The principle behind such an analysis is that the dynamic in real estate transfers, be they residential, commercial, industrial or rural sales in nature, is the land component. More precisely, it is the privately capitalised value of economic rent that is not captured for public purposes. The more neutral component in real estate sales is represented by buildings, depreciating, rather than appreciating, assets. Although it may be argued that the inclusion of buildings will muddy an analysis of capitalised economic land rents, given that LVRG research concludes that land now constitutes approximately 65% of Australian property sales (compared to approximately 40% in 1972), and that the land share of real estate values is the more influential variable at times of boom and bust, certain insights may be gleaned nevertheless. Hence, analysis of real estate sales will map the progress of rent-seeking in real estate, or what is being allowed to happen with the "R" in George's P-R = W + I.

Australia is well placed for such an experiment because its six States and two territories now all collect this real estate sales data. The State of Victoria.s data first became available in 1972. Other States. and the two territories. real estate sales data were progressively available from 1979 (Queensland, Western Australia, Northern Territory), 1984 (Tasmania, Australian Capital Territory), and 1989 (New South Wales). Working from evolving sales ratios between the states and territories since 1989, the LVRG has extrapolated aggregated real estate sales for Australia back to1972 for the purposes of developing the overview provided by Figure 1.

It is unremarkable to record that the shape of a graph of the number of sales has some similarity to the graph in Figure 1; that is, the value of sales is clearly numbers driven. The more difficult question is: What drives the numbers? Henry George's slant on classical distributional theory makes it eminently arguable that the dual pathologies of taxation and land price set the agenda. As tax regimes give preferential treatment to those seeking to capture increments in land price, people will logically follow this dictate. More productive pursuits become the casualties of taxation, which then reinforces the bias in favour of land speculation. The consequential decline in real wealth creates unsustainable debt levels and land price speculation. Excessive debt thus generated is eventually liquidated by recurrent periods of economic catastrophe. Whilst these financial collapses are said to be the .natural self-correcting mechanism of the capitalist system., the mechanism may neither be validly described as efficient or natural in view of George's virtually untried fiscal alternative.

IN EFFECT, Figure 1 represents the "downward half" of the cycle from the peak, at end of the 1960s, of the fourth Kondratieff wave.

In 1984, real estate sales achieved a ratio of 18% as against the Australian GDP, but economic recession did not ensue. Therefore, in graphing the property to GDP ratio, we have been entirely pragmatic in drawing a definitive line along the 19% ratio. Having arbitrarily defined a property boom as that situation where real estate sales surpass this ratio, it will be seen that recession has succeeded each property boom so defined. Prima facie, analysis in these terms appears to resolve some of the more perplexing problems of both the psephologist (hip pocket motivation of the swinging voter) and the financial analyst (cause and cure of business cycles).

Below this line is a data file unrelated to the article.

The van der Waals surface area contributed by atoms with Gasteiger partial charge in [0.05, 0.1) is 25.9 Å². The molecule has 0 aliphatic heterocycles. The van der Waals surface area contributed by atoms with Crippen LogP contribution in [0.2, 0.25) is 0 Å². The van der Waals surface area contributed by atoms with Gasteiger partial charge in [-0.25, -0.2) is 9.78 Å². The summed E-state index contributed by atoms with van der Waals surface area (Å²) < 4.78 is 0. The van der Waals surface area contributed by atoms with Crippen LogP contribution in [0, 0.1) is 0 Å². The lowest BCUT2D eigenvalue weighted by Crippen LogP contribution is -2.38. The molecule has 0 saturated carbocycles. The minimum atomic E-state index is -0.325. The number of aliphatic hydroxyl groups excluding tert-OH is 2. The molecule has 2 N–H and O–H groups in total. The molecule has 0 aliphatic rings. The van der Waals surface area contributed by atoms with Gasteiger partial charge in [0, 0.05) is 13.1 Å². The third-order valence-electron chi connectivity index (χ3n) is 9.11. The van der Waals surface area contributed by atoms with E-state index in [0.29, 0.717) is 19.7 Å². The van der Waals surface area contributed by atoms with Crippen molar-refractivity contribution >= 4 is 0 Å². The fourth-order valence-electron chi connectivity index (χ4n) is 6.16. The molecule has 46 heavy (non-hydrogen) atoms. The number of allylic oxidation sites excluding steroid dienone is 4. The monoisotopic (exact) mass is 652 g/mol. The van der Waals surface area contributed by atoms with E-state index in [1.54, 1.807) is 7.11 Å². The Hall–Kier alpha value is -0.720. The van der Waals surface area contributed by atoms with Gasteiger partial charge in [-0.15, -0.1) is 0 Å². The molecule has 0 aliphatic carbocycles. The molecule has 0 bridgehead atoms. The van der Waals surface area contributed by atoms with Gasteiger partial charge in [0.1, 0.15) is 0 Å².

Although the ratio reached 20.9% in 1994, that year has not been designated as an Australian property market peak. Whilst the level of sales activity was indeed high, nobody conversant with the Australian property market at the time would define 1994 as a boom in any State except Queensland. In fact, real estate sales in all other states were heavily weighted by the banks. final commercial and industrial .distress. realisations emanating from the speculative excesses of the late 1980s.

Queensland was another matter. From 1992 to 1994 Australia's third biggest state did indeed experience boom conditions (see Figure 2). In this respect, its property market was more synchronous with those of South- East Asia. In 1993, Queensland's real estate market not only surpassed that of Victoria, probably for the first time ever, but also seriously challenged the New South Wales juggernaut.

Wayne Goss, premier of the state of Queensland was one of the nation's most popular politicians when the Queensland property market burst in 1995 and 1996, contemporaneously with the markets of South-East Asia. At the 1996 Queensland election Goss was dumped unceremoniously by his recently adoring public. His State fitted the pattern developed here: it slid into a local recession of its own making following the bursting of the local property boom.

Kim Beazley and Simon Crean, respectively, are likely to be the next Prime Minister and Treasurer of Australia. Their fathers were ministers in the Labour government of Gough Whitlam which was sacked sensationally in 1975 by Governor-General John Kerr, at bottom, for economic incompetence. There is little reason to believe that economic management has improved in the subsequent generation, because Messrs Beazley and Crean junior continue to blame their political opponents for economic recession, instead of proposing to cut the Gordian distributional knot which has helped to widen a growing divide between wealthy and poor. As with the Reserve Bank of Australia, entrusted, inter alia, with a duty to protect the nation's currency, both sides of politics continue to rely on the blunt instrument of monetary policy as their key economic tool.

Although monetary policy fails dismally to discriminate between rent seeking and wealth creating behaviours, politicians have been warned against looking in the direction of land taxes by a media beholden to an influential real estate lobby. As a result, the economic outlook remains bleak indeed.

This view is at odds with a talk given by the Governor of the Reserve Bank of Australia, Mr Ian Macfarlane. In his speech, entitled Economic Developments at Home and Abroad to Australian business economists and the Economic Society in Sydney on 10 July 2001, Mr Macfarlane made the curious statement that .asset price inflation of either shares or property had not become a problem. for Australia. He appeared to seek exoneration for the Reserve Bank for any downturn by suggesting that "The major threat to our future growth prospects now comes from the international economy, not from domestic factors." It is most difficult to reconcile these statements with Figure 1, showing Australia to be currently teetering at one of the portentous property market peak observed by Henry George. Kondratieffian analysis would have it as the prelude to the deflationary fin de siècle. In the light of empirical facts suggesting that there is, in fact, a reciprocal relationship between real estate investment and the creation of wealth -- in other words, between rent seeking and a nation's economic health . Henry George's remedy still awaits trial application. It is not only politicians, but leaders also of business, public instrumentalities and the churches who should be alarmed at the urgency of these economic signals. History will surely condemn their complacency should they fail to look at the extraordinary employment opportunities to be gained by shifting taxes off production and onto resource holding.

* Tony O.Brien, "The Pathology of Income Maldistribution", Geophilos, Autumn 2000, No. 00(1).